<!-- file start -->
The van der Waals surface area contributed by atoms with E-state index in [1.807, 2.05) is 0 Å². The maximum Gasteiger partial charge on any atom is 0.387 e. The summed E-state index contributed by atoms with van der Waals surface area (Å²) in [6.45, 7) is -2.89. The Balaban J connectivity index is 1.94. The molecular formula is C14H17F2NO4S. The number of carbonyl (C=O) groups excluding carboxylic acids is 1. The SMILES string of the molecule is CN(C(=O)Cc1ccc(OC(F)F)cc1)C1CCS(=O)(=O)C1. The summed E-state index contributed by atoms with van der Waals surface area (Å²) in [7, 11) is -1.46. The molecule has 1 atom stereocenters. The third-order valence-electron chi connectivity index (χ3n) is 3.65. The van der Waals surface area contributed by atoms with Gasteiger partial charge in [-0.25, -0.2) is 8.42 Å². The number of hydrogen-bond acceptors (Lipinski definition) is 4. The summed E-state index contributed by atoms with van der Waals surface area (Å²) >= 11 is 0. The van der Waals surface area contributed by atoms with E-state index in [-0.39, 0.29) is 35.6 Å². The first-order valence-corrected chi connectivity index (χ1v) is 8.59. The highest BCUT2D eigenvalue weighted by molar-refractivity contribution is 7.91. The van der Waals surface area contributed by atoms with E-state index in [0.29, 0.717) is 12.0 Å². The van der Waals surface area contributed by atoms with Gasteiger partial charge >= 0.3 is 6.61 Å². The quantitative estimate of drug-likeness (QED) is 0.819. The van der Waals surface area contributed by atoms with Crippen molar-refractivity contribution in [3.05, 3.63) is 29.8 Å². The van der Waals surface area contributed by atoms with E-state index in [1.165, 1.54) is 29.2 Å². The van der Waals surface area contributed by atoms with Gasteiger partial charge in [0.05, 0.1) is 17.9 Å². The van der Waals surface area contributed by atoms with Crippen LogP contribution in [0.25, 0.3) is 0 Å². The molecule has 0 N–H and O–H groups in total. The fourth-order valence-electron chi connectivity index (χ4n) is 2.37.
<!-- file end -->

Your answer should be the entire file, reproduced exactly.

The van der Waals surface area contributed by atoms with E-state index in [1.807, 2.05) is 0 Å². The maximum Gasteiger partial charge on any atom is 0.387 e. The summed E-state index contributed by atoms with van der Waals surface area (Å²) in [6.45, 7) is -2.89. The Balaban J connectivity index is 1.94. The molecular formula is C14H17F2NO4S. The number of carbonyl (C=O) groups excluding carboxylic acids is 1. The SMILES string of the molecule is CN(C(=O)Cc1ccc(OC(F)F)cc1)C1CCS(=O)(=O)C1. The summed E-state index contributed by atoms with van der Waals surface area (Å²) in [7, 11) is -1.46. The molecule has 1 atom stereocenters. The third-order valence-electron chi connectivity index (χ3n) is 3.65. The van der Waals surface area contributed by atoms with Gasteiger partial charge in [-0.25, -0.2) is 8.42 Å². The number of hydrogen-bond acceptors (Lipinski definition) is 4. The summed E-state index contributed by atoms with van der Waals surface area (Å²) >= 11 is 0. The van der Waals surface area contributed by atoms with E-state index in [-0.39, 0.29) is 35.6 Å². The first-order valence-corrected chi connectivity index (χ1v) is 8.59. The highest BCUT2D eigenvalue weighted by molar-refractivity contribution is 7.91. The van der Waals surface area contributed by atoms with E-state index in [0.29, 0.717) is 12.0 Å². The van der Waals surface area contributed by atoms with Gasteiger partial charge >= 0.3 is 6.61 Å². The quantitative estimate of drug-likeness (QED) is 0.819. The van der Waals surface area contributed by atoms with Crippen molar-refractivity contribution in [3.05, 3.63) is 29.8 Å². The van der Waals surface area contributed by atoms with E-state index in [1.165, 1.54) is 29.2 Å². The van der Waals surface area contributed by atoms with Gasteiger partial charge in [0.05, 0.1) is 17.9 Å². The van der Waals surface area contributed by atoms with Crippen LogP contribution in [0.25, 0.3) is 0 Å². The molecule has 0 N–H and O–H groups in total. The fourth-order valence-electron chi connectivity index (χ4n) is 2.37.